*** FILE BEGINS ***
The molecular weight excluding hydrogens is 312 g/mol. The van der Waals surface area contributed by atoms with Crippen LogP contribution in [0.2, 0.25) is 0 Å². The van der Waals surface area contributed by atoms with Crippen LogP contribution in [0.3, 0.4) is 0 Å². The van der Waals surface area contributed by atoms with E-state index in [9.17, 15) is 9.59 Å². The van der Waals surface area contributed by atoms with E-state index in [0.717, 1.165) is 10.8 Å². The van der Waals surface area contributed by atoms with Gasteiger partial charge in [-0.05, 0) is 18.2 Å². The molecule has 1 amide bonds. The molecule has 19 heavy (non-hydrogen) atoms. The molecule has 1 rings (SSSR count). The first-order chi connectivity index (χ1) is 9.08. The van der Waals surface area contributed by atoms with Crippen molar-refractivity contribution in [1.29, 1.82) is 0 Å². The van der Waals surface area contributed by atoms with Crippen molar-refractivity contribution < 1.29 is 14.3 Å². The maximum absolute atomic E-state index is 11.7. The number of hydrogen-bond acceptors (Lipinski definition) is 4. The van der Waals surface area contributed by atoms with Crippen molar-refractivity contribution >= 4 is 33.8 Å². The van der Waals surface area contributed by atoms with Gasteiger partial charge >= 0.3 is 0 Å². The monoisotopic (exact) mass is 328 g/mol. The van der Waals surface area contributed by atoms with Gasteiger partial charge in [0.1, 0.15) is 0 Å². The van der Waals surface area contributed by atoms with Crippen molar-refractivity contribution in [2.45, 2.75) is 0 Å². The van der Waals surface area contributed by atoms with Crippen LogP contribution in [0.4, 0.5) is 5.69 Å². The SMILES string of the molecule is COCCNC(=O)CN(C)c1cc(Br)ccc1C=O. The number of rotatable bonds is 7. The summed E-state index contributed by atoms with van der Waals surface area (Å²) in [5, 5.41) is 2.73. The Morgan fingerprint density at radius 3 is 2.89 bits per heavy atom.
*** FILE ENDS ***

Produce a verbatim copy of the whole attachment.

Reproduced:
The molecular weight excluding hydrogens is 312 g/mol. The van der Waals surface area contributed by atoms with Crippen LogP contribution in [0.2, 0.25) is 0 Å². The van der Waals surface area contributed by atoms with Crippen LogP contribution in [0.3, 0.4) is 0 Å². The van der Waals surface area contributed by atoms with E-state index in [9.17, 15) is 9.59 Å². The van der Waals surface area contributed by atoms with E-state index in [0.717, 1.165) is 10.8 Å². The van der Waals surface area contributed by atoms with Gasteiger partial charge in [-0.05, 0) is 18.2 Å². The molecule has 1 amide bonds. The molecule has 19 heavy (non-hydrogen) atoms. The molecule has 1 rings (SSSR count). The first-order chi connectivity index (χ1) is 9.08. The van der Waals surface area contributed by atoms with Crippen molar-refractivity contribution in [1.29, 1.82) is 0 Å². The van der Waals surface area contributed by atoms with Crippen molar-refractivity contribution < 1.29 is 14.3 Å². The maximum absolute atomic E-state index is 11.7. The number of hydrogen-bond acceptors (Lipinski definition) is 4. The van der Waals surface area contributed by atoms with Crippen molar-refractivity contribution >= 4 is 33.8 Å². The van der Waals surface area contributed by atoms with Gasteiger partial charge >= 0.3 is 0 Å². The monoisotopic (exact) mass is 328 g/mol. The van der Waals surface area contributed by atoms with Gasteiger partial charge in [0.1, 0.15) is 0 Å². The van der Waals surface area contributed by atoms with Crippen molar-refractivity contribution in [2.45, 2.75) is 0 Å². The van der Waals surface area contributed by atoms with Crippen LogP contribution in [0.4, 0.5) is 5.69 Å². The SMILES string of the molecule is COCCNC(=O)CN(C)c1cc(Br)ccc1C=O. The number of rotatable bonds is 7. The summed E-state index contributed by atoms with van der Waals surface area (Å²) in [5, 5.41) is 2.73. The Morgan fingerprint density at radius 3 is 2.89 bits per heavy atom.